Official: U.S. relations unlikely to improve soon
CARACAS — Strained ties between Venezuela and the United States are unlikely to improve for now, the South American nation's top diplomat said Sunday.
Foreign Minister Nicolas Maduro suggested conservatives in the U.S. Congress were largely to blame.
"On instructions from President Hugo Chavez, we have been ready to move toward a process of respectful communication and normalization of ties, [but] then [the U.S.] reactionary right wing makes itself heard and there would seem to be no likelihood in the short term for things to be otherwise," Mr. Maduro told local Televen television.
Mr. Chavez is a leftist former paratrooper, a harsh critic of the U.S. and the key ally of communist Cuba. Caracas and Washington have diplomatic relations, but have not had ambassadors in place since 2010.
Mr. Maduro said Venezuela demands "absolute respect" and "noninterference in Venezuelan affairs."
"It would seem impossible" for the United States to agree to those terms, he stressed.
The last U.S. ambassador, Patrick Duddy, left Caracas last year, and Washington withdrew the diplomatic visa of Venezuelan envoy Bernardo Alvarez, so that he could not return to his post from a visit home.
President: Plan for new army needs study
PORT-AU-PRINCE — Haiti's president says his government is putting off a controversial plan to restore the country's disbanded military until a commission can be formed to study if this is the best alternative to the current U.N. peacekeeping force.
President Michel Martelly said he was appointing a civilian commission that over the course of 40 days will identify the goals of a new military force.
The restoration of the military was one of Mr. Martelly's campaign promises but drew immediate opposition from foreign diplomats and other critics, who said the country would be better off strengthening its underfunded and undermanned national police force.
"We will work to modernize the police but we need the army to protect the whole nation," Mr. Martelly said during a speech Friday in the capital's central plaza to mark a battle that led to independence from France in 1804. "I'm telling you today that the dignity of the Haitian people is coming with the creation of the armed forces."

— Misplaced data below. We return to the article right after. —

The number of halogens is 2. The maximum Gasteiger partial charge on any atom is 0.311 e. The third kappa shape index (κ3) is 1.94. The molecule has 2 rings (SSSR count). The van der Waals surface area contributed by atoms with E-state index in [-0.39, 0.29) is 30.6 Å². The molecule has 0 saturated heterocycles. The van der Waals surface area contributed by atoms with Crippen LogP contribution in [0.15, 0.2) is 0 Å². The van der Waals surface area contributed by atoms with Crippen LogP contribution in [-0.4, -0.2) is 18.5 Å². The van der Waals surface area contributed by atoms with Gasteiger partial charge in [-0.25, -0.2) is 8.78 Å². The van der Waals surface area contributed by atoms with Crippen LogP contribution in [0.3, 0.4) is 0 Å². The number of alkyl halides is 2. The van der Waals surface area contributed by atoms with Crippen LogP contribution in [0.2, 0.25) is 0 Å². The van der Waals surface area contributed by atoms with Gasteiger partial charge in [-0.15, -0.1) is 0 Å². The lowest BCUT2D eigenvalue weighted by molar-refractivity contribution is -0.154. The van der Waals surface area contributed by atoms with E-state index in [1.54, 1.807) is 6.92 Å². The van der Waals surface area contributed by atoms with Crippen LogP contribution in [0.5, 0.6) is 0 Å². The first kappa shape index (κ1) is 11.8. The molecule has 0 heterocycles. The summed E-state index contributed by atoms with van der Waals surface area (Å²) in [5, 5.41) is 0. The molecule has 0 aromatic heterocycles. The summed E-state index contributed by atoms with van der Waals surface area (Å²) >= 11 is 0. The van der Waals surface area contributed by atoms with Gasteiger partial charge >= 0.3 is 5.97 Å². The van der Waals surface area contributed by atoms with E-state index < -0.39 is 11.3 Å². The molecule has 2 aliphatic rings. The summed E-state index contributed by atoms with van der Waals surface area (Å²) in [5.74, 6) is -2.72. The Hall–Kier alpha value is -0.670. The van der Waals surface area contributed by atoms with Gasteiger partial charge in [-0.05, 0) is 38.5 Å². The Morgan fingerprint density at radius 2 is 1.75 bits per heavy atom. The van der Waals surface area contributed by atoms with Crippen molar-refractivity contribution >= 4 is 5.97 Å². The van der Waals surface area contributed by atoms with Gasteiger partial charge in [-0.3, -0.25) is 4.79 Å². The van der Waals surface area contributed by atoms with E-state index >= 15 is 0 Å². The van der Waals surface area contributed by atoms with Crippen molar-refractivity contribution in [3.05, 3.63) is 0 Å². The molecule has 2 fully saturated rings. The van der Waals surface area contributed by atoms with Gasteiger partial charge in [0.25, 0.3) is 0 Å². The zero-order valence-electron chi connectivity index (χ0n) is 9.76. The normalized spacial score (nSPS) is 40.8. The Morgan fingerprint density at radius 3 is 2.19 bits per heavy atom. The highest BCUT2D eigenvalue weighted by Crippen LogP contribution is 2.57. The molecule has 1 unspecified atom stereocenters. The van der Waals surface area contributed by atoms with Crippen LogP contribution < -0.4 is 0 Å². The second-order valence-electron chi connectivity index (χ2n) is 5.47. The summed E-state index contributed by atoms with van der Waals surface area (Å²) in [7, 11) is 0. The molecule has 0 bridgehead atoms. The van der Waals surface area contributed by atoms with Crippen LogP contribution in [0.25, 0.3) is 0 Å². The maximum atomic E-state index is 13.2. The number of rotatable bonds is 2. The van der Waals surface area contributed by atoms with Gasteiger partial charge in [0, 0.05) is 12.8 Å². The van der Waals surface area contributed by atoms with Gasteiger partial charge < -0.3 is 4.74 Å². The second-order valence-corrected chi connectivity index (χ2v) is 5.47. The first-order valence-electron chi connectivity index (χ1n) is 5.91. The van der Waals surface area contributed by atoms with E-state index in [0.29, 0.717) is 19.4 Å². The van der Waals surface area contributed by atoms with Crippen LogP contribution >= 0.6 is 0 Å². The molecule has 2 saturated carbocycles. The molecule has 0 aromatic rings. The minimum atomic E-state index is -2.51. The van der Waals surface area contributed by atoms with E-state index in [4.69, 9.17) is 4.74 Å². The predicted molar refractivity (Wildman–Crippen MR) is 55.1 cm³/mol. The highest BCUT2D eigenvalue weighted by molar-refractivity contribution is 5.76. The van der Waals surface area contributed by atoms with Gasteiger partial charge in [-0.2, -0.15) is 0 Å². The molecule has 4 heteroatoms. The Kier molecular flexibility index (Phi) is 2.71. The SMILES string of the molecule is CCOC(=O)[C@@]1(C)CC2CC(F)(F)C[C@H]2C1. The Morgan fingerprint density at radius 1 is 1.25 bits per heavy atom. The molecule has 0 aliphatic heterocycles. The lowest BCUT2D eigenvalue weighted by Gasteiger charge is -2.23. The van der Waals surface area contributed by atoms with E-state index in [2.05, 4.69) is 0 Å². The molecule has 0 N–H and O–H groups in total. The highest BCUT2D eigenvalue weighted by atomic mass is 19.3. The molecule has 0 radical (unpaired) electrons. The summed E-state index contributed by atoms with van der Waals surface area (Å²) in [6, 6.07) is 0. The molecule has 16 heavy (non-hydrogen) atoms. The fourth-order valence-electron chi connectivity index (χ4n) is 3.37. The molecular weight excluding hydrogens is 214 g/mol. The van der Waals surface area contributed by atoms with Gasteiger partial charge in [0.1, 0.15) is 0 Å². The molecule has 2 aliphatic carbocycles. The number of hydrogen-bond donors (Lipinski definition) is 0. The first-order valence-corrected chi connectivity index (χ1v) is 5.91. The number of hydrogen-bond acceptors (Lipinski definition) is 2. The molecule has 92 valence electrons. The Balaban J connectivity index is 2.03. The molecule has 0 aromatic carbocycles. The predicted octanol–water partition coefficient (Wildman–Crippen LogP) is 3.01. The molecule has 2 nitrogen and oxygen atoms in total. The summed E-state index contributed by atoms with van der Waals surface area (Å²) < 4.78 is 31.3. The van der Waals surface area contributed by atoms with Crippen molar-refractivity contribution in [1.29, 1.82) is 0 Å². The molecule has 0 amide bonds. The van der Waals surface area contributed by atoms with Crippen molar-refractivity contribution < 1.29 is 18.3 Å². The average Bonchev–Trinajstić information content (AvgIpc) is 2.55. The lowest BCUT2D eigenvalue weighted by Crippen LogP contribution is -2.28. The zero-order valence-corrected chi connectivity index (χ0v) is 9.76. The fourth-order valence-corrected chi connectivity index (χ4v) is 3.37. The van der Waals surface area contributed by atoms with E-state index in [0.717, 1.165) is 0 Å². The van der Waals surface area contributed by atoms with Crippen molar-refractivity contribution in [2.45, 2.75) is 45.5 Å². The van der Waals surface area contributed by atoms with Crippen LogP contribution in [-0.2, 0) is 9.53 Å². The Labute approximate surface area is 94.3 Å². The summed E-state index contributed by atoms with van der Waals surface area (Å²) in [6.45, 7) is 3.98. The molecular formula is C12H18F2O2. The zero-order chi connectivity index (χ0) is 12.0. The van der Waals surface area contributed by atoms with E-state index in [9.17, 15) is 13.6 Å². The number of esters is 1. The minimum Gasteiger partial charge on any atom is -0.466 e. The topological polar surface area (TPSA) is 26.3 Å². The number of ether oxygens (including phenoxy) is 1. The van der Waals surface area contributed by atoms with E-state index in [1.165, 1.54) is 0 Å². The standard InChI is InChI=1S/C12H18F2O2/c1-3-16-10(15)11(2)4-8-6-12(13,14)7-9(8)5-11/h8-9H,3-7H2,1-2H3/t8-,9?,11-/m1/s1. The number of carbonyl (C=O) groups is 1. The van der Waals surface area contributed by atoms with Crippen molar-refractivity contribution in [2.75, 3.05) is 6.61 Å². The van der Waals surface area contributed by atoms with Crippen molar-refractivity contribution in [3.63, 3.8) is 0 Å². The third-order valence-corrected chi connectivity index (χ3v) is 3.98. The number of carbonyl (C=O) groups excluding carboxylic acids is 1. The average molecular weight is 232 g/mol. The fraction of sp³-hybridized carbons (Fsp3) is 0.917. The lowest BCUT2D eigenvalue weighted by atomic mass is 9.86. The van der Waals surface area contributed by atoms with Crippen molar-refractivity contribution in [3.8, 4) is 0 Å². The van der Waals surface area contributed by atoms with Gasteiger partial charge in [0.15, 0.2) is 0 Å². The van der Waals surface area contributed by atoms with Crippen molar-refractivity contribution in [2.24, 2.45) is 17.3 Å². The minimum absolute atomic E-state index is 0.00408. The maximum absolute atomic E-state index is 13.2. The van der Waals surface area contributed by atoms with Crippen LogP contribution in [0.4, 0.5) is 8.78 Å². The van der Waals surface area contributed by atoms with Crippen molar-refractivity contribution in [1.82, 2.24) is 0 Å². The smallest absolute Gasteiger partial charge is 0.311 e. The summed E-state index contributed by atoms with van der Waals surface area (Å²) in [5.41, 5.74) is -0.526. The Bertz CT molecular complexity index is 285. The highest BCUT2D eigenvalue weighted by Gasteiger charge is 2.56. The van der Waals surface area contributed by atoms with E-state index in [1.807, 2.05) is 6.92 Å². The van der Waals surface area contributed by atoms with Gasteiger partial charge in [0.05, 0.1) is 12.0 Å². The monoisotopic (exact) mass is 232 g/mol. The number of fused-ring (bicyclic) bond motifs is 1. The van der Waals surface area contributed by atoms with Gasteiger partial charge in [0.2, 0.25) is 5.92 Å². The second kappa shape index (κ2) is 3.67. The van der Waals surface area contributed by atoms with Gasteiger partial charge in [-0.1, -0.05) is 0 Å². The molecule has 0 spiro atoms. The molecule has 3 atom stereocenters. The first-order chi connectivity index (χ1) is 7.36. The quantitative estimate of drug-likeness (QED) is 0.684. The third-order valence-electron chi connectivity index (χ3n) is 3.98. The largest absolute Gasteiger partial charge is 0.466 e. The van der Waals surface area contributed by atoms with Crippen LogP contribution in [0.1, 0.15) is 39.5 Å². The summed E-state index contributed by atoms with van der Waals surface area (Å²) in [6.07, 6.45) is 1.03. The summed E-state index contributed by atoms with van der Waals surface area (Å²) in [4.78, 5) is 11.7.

Mr. Martelly told his audience of diplomats, government officials and supporters that the new military force would combat smuggling and patrol parts of Haiti where "terrorists" are a constant threat.
He did not elaborate on what he meant by terrorists, who have not been known to pose a threat in Haiti.
A government official had said earlier that Mr. Martelly would use the national speech to issue a decree creating the new military.
Besides the issue of cost, some critics have expressed alarm at restoring a military that had been notorious for abuses before it was disbanded in 1995 under former President Jean-Bertrand Aristide. They have said money for the army would be better spent on the national police force.
But many in Haiti welcome the military's restoration as a source of potential jobs amid deep poverty - and as a point of national pride.
The idea resonates in a country where Mr. Martelly and other politicians have denounced the U.N. peacekeeping force that has helped keep order since Mr. Aristide's ouster in 2004.
New rebel chief denounces president
BOGOTA — The new leader of Colombia's main rebel army says the combat death of his predecessor won't intimidate the guerrillas.
Timoleon Jimenez has issued a message calling President Juan Manuel Santos "threatening and brutal" and reproaching him for acting boastful over the death of Alfonso Cano, who had led the Revolutionary Armed Forces of Colombia (FARC) until he was killed on Nov. 4.
The message appeared Sunday on the Internet site of the Agencia Bolivariana de Prensa, which often carries guerrilla statements.
Most analysts estimate the rebels have about 8,000 fighters. Mr. Santos says they should lay down their arms or face a choice of "prison or the tomb."
Premier hints elections may occur next month
KINGSTON — Jamaica's prime minister hinted Sunday that parliamentary elections could come as early as next month, whipping tens of thousands of governing party supporters into campaign mode.
Speaking at a Jamaica Labor Party conference in the capital, Andrew Holness told participants he will call elections "in just a short time."
Then he added that the Caribbean nation can't wait until next year to resolve uncertainty about his recently named government.
Elections must be held by December 2012, but Mr. Holness said the International Monetary Fund, the World Bank and other international partners must know soon if voters will give him a mandate to govern debt-wracked Jamaica for the next five years.
• From wire dispatches and staff reports